Studies of mineral-forming processes in modern peat bogs can shed light on metal concentrations and their cycling in similar environments, especially in geological paleoanalogs. In terms of the mineralogical and geochemical evolution of peat bog environments, the Vasyugan Swamp in Western Siberia is a unique scientific object. Twelve peat samples were collected from the Vasyugan Swamp up to the depth of 275 cm at 25 cm intervals. The studied peat deposit section is represented by oligotrophic (0–100 cm), mesotrophic (100–175 cm), and eutrophic (175–275 cm) peat, and this is underlain by basal sediments (from 275 cm). About 30 minerals were detected using scanning electron microscopy (SEM), X-ray diffraction (XRD), and Raman spectroscopy. The observed minerals are divided into detrital, clay, and authigenic phases. The detrital minerals found included quartz, feldspar, ilmenite, rutile, magnetite, zircon, and monazite. When passing from basal to oligotrophic bog sediments, the clay minerals changed from illite-smectite to kaolinite. Authigenic minerals are represented by carbonates (calcite and dolomite), iron (hydro-)oxides, galena, sphalerite, pyrite, chalcopyrite, Zn-Pb-S mineral, barite, baritocelestine, celestine, tetrahedrite, cassiterite, REE phosphate, etc. The regular distribution of mineral inclusions in peat is associated with the (bio)geochemical evolution of the environment. The formation of authigenic Zn, Pb and Sb sulfides is mainly confined to anaerobic conditions that exist in the eutrophic peat and basal sediments. The maximum amount of pyrite is associated with the interval of 225–250 cm, which is the zone of transition from basal sediments to eutrophic peat. The formation of carbonate minerals and the decreasing concentration of clay in the association with local sulfide formation (galena, sphalerite, chalcopyrite, stibnite) begins above this interval. The peak of specific carbonation appears in the 125–150 cm interval of the mesotrophic peat, which is characterized by pH 4.9–4.5 of pore water. Kaolinite is the dominant clay mineral in the oligotrophic peat. Gypsum, galena, chalcopyrite, sphalerite, and relicts of carbonate are noted in association with kaolinite. Changes in oxygen concentrations are reflected in newly formed mineral associations in corresponding intervals of the peat. This can be explained by the activity of microbiological processes such as the anaerobic oxidation of methane (AOM) and bacterial sulfate reduction (BSR), expressed in specific carbonatization (100–225 cm) and sulfidization (175–250 cm), respectively.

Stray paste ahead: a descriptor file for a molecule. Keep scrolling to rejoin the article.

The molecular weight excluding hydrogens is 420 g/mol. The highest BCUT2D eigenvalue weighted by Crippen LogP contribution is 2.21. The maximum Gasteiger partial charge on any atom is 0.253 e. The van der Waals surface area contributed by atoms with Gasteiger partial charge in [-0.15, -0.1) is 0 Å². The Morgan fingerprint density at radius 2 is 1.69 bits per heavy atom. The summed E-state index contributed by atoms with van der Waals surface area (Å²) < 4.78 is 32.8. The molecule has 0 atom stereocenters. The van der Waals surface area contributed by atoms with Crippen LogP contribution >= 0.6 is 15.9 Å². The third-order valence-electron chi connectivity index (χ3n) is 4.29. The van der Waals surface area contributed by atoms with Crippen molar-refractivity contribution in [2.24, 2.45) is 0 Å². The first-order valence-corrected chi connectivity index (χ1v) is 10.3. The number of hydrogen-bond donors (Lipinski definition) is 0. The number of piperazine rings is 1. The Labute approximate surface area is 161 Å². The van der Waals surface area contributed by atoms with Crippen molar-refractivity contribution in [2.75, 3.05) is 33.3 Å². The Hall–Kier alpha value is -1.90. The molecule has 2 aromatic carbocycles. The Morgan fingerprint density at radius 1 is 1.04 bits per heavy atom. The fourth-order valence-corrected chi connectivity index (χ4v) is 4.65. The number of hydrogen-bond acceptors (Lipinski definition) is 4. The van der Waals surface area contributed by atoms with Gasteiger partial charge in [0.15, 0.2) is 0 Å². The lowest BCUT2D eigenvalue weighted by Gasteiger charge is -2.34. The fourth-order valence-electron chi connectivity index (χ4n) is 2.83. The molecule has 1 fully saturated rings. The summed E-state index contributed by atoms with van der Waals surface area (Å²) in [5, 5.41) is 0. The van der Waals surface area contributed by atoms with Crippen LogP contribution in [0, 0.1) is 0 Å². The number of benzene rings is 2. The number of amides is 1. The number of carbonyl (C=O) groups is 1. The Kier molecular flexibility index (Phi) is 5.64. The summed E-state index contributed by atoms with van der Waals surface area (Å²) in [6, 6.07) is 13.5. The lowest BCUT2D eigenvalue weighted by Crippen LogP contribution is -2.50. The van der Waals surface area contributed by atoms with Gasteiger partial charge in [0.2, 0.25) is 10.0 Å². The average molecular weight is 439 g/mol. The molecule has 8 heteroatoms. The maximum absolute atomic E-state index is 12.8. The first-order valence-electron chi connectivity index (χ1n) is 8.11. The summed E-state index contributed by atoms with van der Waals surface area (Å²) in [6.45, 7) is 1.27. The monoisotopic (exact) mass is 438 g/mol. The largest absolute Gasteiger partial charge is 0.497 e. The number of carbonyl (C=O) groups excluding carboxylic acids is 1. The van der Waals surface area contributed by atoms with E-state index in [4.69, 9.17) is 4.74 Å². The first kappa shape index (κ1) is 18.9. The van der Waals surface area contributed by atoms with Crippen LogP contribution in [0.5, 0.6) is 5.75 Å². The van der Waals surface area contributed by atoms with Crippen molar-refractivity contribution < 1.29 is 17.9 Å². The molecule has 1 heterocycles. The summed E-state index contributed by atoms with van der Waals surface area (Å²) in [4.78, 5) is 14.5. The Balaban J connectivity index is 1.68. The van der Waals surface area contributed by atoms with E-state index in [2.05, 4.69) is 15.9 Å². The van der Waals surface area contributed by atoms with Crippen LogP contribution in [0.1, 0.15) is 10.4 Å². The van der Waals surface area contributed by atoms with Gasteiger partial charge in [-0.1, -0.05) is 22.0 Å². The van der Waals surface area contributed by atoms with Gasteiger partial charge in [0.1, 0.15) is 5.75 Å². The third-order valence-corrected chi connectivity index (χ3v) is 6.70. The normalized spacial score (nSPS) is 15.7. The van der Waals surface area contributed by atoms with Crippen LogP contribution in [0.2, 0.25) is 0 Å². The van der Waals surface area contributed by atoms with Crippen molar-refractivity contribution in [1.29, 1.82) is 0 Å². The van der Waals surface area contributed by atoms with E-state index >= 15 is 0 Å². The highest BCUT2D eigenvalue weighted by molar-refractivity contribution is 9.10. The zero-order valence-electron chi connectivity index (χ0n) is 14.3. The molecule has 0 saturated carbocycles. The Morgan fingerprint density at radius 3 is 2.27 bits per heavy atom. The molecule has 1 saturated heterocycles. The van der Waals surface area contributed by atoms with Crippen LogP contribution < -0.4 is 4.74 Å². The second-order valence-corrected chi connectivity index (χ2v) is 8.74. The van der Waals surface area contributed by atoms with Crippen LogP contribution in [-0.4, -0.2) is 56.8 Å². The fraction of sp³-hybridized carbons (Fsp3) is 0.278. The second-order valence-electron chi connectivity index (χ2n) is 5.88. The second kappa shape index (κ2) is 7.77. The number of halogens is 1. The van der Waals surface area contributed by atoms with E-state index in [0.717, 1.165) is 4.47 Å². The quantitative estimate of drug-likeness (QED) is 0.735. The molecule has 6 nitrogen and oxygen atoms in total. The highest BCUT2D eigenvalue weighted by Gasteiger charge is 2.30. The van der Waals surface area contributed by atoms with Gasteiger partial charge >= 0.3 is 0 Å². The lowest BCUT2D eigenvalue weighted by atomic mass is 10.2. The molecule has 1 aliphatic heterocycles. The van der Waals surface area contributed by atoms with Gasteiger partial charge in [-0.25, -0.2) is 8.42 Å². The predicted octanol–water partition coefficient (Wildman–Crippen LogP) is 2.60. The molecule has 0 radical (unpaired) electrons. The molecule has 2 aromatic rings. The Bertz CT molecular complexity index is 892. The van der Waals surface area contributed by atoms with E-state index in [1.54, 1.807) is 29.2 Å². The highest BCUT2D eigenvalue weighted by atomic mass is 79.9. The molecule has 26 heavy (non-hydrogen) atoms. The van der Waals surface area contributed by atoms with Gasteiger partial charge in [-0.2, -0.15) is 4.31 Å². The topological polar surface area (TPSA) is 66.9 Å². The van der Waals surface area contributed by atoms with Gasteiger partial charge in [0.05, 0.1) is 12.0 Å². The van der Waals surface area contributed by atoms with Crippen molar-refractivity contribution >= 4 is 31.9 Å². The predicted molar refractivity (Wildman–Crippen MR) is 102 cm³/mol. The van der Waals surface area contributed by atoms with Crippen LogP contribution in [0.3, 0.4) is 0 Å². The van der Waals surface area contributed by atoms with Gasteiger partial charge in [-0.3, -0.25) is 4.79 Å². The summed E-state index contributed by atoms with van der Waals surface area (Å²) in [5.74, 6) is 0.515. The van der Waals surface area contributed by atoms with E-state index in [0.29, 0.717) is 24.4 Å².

ASJC Scopus subject areas
- Geotechnical Engineering and Engineering Geology